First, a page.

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Mass extinction triggered age of the dinosaurs


Posted on Monday, 16 April, 2018 | Comment icon 19 comments

An extinction event helped the dinosaurs to thrive. Image Credit: CC BY-SA 2.5 Gerhard Boeggemann
A new study has revealed that a devastating event may have been responsible for the dinosaurs' dominance.
The extinction of the dinosaurs during a mass extinction event at the end of the Cretaceous has been common knowledge for years, but what is not quite so well understand is the series of events that brought about their dominance of our planet in the first place.

Now in a new paper, scientists have outlined how the key expansion of the dinosaurs may have been triggered by a mass extinction event that devastated life on Earth around 232 million years ago.

Known as the Carnian Pluvial Episode, the event saw massive volcanic eruptions bring about prolonged periods of global warming while deadly acid rain fell from the ash-choked skies.

When the dust finally settled, the way was clear for the dinosaurs to dominate the Earth.

"The discovery of the existence of a link between the first diversification of dinosaurs and a global mass extinction is important," said Professor Mike Benton from the University of Bristol.

"The extinction didn't just clear the way for the age of the dinosaurs, but also for the origins of many modern groups, including lizards, crocodiles, turtles, and mammals - key land animals today."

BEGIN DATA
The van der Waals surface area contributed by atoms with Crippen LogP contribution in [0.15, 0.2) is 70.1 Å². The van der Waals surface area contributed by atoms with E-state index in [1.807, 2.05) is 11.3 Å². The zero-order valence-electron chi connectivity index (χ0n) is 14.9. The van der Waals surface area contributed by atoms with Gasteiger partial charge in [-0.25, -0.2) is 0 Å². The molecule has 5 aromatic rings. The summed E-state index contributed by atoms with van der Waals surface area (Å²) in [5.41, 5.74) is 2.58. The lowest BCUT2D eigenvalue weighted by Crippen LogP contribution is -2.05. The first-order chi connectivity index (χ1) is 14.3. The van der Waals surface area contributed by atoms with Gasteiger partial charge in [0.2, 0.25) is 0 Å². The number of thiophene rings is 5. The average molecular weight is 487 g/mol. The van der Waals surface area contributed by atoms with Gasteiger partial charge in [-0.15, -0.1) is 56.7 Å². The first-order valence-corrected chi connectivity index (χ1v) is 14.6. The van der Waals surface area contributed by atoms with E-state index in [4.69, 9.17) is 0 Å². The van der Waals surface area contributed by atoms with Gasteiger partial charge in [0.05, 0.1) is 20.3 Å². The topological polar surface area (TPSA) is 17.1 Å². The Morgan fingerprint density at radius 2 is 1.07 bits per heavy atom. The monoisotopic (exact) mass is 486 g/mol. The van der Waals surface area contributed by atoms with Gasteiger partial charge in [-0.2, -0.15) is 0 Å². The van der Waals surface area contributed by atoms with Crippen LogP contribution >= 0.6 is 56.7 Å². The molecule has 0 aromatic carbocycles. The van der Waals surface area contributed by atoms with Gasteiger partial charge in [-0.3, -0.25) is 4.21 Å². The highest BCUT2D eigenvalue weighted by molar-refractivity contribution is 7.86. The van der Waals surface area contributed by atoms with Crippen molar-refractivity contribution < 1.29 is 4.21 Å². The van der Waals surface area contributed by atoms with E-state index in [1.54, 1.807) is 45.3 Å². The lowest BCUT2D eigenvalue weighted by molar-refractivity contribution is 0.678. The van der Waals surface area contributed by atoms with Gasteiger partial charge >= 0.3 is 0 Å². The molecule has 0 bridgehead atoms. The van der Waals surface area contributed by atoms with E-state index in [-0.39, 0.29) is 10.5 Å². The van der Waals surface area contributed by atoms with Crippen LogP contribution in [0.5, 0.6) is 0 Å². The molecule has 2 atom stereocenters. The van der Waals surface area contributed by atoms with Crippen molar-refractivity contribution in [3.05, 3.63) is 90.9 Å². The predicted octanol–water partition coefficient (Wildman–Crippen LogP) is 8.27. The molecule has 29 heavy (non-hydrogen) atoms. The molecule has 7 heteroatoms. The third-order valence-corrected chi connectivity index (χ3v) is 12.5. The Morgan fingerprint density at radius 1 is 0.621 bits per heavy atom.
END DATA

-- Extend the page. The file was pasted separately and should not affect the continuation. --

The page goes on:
Source: Phys.org | Comments (19)

Tags: Dinosaurs

Recent comments on this story
Comment icon #10 Posted by jaylemurph on 17 April, 2018, 0:47
Look up Ediacaran Biota ( https://en.wikipedia.org/wiki/Ediacaran_biota ) and then get freaked out by the fact Lovecraft seems to have been on to something nobody found out about til a few decades after he died. --Jaylemurph
Comment icon #11 Posted by Not A Rockstar on 17 April, 2018, 1:08
No surprise to me, I think of some of our great sci fi writers as the prophets of our times   Ray Bradbury used to transfix me with some of his tales.
Comment icon #12 Posted by Carnoferox on 17 April, 2018, 1:28
You referring to Postosuchus? If so, it was indeed a terrifying creature.
Comment icon #13 Posted by UFO_Monster on 17 April, 2018, 4:16
Extinctions typically lead to a massive loss of life, and opens the door for new species anyway. Doesn't really surprise me.
Comment icon #14 Posted by Tatetopa on 17 April, 2018, 5:00
One of my all time favorites is Tullimonstrum from Pennsylvanian era.  A perfect candidate for the Loch Ness monster if they were about 20 times bigger: worm like body, weird neck/proboscis, aquatic, no need to surface to breathe. Read a couple of accounts of knights killing wurms, sounds like a big tulimomstrum.  Just a little too little and too early.  Now surmised to be a lamprey kin.  And me a little too late.  Somebody wrote a book about it already.  Well, still the state fossil of Pennsylvania, not bad for a 300 year old jawless fish.  
Comment icon #15 Posted by Carnoferox on 17 April, 2018, 6:08
The vertebrate identity for Tullimonstrum has recently been questioned (see Sallan et al. 2017), so its affinities remain enigmatic as ever. It's just another one of the many Paleozoic oddities.
Comment icon #16 Posted by MissJatti on 17 April, 2018, 13:17
Dinosaurus had their shot, and nature selected them for extinction.
Comment icon #17 Posted by paperdyer on 17 April, 2018, 16:35
Seeing that an asteroid "just missed" the Earth with very little advanced warning, we may be on borrowed time.  So as Waspie's new picture tag says - Don't Worry.
Comment icon #18 Posted by Essan on 17 April, 2018, 17:50
Aye, but for an accident of circumstance, life on Earth could have evolved into perfectly normal creatures, rather than the utterly bizzare and unique monstrosities we have with 4 limbs and mouths in the heads! 
Comment icon #19 Posted by Tatetopa on 18 April, 2018, 3:21
Sorry 300 million year old I meant to say.  


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